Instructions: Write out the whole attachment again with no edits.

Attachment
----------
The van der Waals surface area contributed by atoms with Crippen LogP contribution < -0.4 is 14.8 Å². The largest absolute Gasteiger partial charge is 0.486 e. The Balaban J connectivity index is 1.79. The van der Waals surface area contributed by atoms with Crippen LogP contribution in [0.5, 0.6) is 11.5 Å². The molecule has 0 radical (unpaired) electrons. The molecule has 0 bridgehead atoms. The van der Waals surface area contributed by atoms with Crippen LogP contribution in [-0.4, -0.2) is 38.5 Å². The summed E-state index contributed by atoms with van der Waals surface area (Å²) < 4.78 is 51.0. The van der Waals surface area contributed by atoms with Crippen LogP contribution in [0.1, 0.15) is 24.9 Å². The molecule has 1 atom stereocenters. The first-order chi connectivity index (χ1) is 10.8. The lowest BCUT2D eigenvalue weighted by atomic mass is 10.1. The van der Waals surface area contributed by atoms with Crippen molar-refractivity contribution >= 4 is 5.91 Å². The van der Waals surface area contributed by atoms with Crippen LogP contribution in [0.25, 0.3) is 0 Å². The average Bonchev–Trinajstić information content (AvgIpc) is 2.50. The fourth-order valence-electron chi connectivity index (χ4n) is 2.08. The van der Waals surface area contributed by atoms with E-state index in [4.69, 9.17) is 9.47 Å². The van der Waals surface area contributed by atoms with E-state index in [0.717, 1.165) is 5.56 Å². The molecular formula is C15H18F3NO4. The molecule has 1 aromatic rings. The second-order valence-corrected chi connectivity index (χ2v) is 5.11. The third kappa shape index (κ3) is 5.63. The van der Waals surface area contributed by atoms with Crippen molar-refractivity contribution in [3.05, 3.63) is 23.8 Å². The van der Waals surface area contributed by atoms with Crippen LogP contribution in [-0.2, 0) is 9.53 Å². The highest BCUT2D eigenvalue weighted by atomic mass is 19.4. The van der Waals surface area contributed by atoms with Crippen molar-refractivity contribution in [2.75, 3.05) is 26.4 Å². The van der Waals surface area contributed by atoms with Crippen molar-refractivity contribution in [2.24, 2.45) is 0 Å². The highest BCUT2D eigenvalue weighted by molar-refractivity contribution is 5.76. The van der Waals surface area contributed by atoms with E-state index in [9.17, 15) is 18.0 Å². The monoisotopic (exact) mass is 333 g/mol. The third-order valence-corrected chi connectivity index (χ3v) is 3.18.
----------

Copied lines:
The van der Waals surface area contributed by atoms with Crippen LogP contribution < -0.4 is 14.8 Å². The largest absolute Gasteiger partial charge is 0.486 e. The Balaban J connectivity index is 1.79. The van der Waals surface area contributed by atoms with Crippen LogP contribution in [0.5, 0.6) is 11.5 Å². The molecule has 0 radical (unpaired) electrons. The molecule has 0 bridgehead atoms. The van der Waals surface area contributed by atoms with Crippen LogP contribution in [-0.4, -0.2) is 38.5 Å². The summed E-state index contributed by atoms with van der Waals surface area (Å²) < 4.78 is 51.0. The van der Waals surface area contributed by atoms with Crippen LogP contribution in [0.1, 0.15) is 24.9 Å². The molecule has 1 atom stereocenters. The first-order chi connectivity index (χ1) is 10.8. The lowest BCUT2D eigenvalue weighted by atomic mass is 10.1. The van der Waals surface area contributed by atoms with Crippen molar-refractivity contribution >= 4 is 5.91 Å². The van der Waals surface area contributed by atoms with Crippen LogP contribution in [0.25, 0.3) is 0 Å². The average Bonchev–Trinajstić information content (AvgIpc) is 2.50. The fourth-order valence-electron chi connectivity index (χ4n) is 2.08. The van der Waals surface area contributed by atoms with E-state index in [4.69, 9.17) is 9.47 Å². The van der Waals surface area contributed by atoms with E-state index in [0.717, 1.165) is 5.56 Å². The molecular formula is C15H18F3NO4. The molecule has 1 aromatic rings. The second-order valence-corrected chi connectivity index (χ2v) is 5.11. The third kappa shape index (κ3) is 5.63. The van der Waals surface area contributed by atoms with Crippen molar-refractivity contribution in [3.05, 3.63) is 23.8 Å². The van der Waals surface area contributed by atoms with Crippen LogP contribution in [-0.2, 0) is 9.53 Å². The highest BCUT2D eigenvalue weighted by atomic mass is 19.4. The van der Waals surface area contributed by atoms with Crippen molar-refractivity contribution in [2.75, 3.05) is 26.4 Å². The van der Waals surface area contributed by atoms with Crippen molar-refractivity contribution in [2.24, 2.45) is 0 Å². The highest BCUT2D eigenvalue weighted by molar-refractivity contribution is 5.76. The van der Waals surface area contributed by atoms with E-state index in [9.17, 15) is 18.0 Å². The monoisotopic (exact) mass is 333 g/mol. The third-order valence-corrected chi connectivity index (χ3v) is 3.18.